Teachers have the power to become unforgettable figures in a person’s life and there’s a high degree of consensus about what kind of teacher someone is.

My oldest was a toddler when a friend told me I’d want to get involved with PTA as soon as she got into school.

Her reason surprised me.

My friend, mother of five, said I’d want to be a familiar face around the school.

“It’s the best way to protect your kids. You may find a couple of the teachers or staff members are bullies. Having them know you will help your kids. And if you do have to complain, it will more likely be taken seriously.”

I’ve written a lot about bullies, but I was reminded of that advice this week when two readers separately pointed out I’ve only covered part of the story. They’re right. Faced with incidents of teachers or staff picking on kids within my view, or told the stories by others, I’ve carefully been on my best behavior, if I addressed them at all. And I’ve never written about incidents, even obliquely. Who wants to irritate someone if there’s a chance it could ricochet and hurt my children?

One reader wrote: “Talk to any parent at any school and you’ll hear ‘hush hush’ that there are teachers who pick favorites, who lose their tempers frequently, who are just too hard on the kids, and who no one wants to get.”

The reader said she’s been a parent, room mom, PTA officer and even substitute teacher. She’s certainly seen classes with difficult children and met difficult parents. But she’s also encountered difficult teachers, like the one who demonstrated the word “slapping” on a student’s head, or one who bestowed a nickname that was degrading and embarrassing.

She wrote of an ill-tempered teacher who always blamed the students for her own outbursts and another who singled out one or two children to harass and scapegoat for everything that went wrong in the classroom each year, as well as teachers who made clear which students were favorites — and which ones weren’t.

“This isn’t just one teacher and it isn’t happening at just one school,” she wrote.

I have many friends and relatives who are teachers. In the course of my own schooling I saw a lot of teachers, most overwhelmingly supportive and dedicated and genuinely nice. That’s largely been my experience at my daughters’ schools. But it certainly isn’t the only story.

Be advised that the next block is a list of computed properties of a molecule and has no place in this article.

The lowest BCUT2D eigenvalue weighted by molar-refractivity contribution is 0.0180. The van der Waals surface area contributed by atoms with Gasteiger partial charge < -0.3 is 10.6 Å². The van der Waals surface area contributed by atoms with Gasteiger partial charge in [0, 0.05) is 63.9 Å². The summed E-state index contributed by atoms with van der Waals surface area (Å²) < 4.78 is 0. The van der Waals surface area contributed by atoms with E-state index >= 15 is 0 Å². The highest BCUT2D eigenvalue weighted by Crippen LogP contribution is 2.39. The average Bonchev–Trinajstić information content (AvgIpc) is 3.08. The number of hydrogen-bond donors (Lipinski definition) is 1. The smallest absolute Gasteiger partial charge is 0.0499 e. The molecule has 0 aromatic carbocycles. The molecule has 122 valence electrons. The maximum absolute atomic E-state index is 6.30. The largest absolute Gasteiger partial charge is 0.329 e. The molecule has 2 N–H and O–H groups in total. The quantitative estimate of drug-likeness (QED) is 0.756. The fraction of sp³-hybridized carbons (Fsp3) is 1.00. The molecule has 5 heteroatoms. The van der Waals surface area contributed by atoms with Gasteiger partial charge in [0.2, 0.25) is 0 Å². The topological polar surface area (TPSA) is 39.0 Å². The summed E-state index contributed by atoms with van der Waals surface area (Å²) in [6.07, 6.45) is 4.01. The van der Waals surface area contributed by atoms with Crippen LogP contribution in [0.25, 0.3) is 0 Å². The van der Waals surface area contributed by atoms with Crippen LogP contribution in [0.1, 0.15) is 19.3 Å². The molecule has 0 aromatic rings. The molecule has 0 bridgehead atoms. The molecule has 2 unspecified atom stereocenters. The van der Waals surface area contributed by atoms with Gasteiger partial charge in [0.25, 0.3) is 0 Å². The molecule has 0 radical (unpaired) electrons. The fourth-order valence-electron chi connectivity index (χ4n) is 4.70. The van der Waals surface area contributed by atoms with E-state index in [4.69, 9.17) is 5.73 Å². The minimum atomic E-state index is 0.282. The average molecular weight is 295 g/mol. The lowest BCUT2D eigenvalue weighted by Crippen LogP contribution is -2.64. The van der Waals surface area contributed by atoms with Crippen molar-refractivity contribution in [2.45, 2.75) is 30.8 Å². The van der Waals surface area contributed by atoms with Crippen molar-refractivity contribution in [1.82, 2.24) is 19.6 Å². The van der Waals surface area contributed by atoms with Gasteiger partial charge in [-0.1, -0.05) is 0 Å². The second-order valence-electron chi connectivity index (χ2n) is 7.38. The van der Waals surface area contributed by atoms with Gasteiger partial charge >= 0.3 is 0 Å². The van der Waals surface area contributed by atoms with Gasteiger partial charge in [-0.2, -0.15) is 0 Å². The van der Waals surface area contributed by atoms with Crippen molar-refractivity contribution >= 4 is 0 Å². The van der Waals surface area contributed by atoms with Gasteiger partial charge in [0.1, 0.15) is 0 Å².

How is a student to handle a teacher who calls him “Tardy Boy” and won’t drop it, though the boy was late once because of a schedule change — and would have explained it had the teacher stopped ridiculing him long enough to listen? What should a student do when a teacher counters a youthful yawn with a three-minute harangue on whether the child flosses — “Doesn’t look like it to me,” he was told — delivered against a backdrop of students laughing at his misery?

And should we really be surprised if some of those students later make their own mean little jabs? How should one respond to a word that under no circumstances does a teacher EVER want to hear from a parent? I assume that ban is lifted if I want to help the PTA provide a meal or send a little gift or write a note of appreciation.

Decades after I graduated from school, I can still remember which teachers helped me learn, made me laugh and went the extra mile to see that I understood something or found the solution to a problem.

I also remember vividly the teachers who weren’t nice — the ones who demeaned someone or failed to get involved in a problem or who waved away a plea for help. I encountered some heroes and some bullies along the way, as have my children.

Teachers have the power to become unforgettable figures in a person’s life and there’s a high degree of consensus about what kind of teacher someone is.

Bullies know who they are. So does everyone around them.

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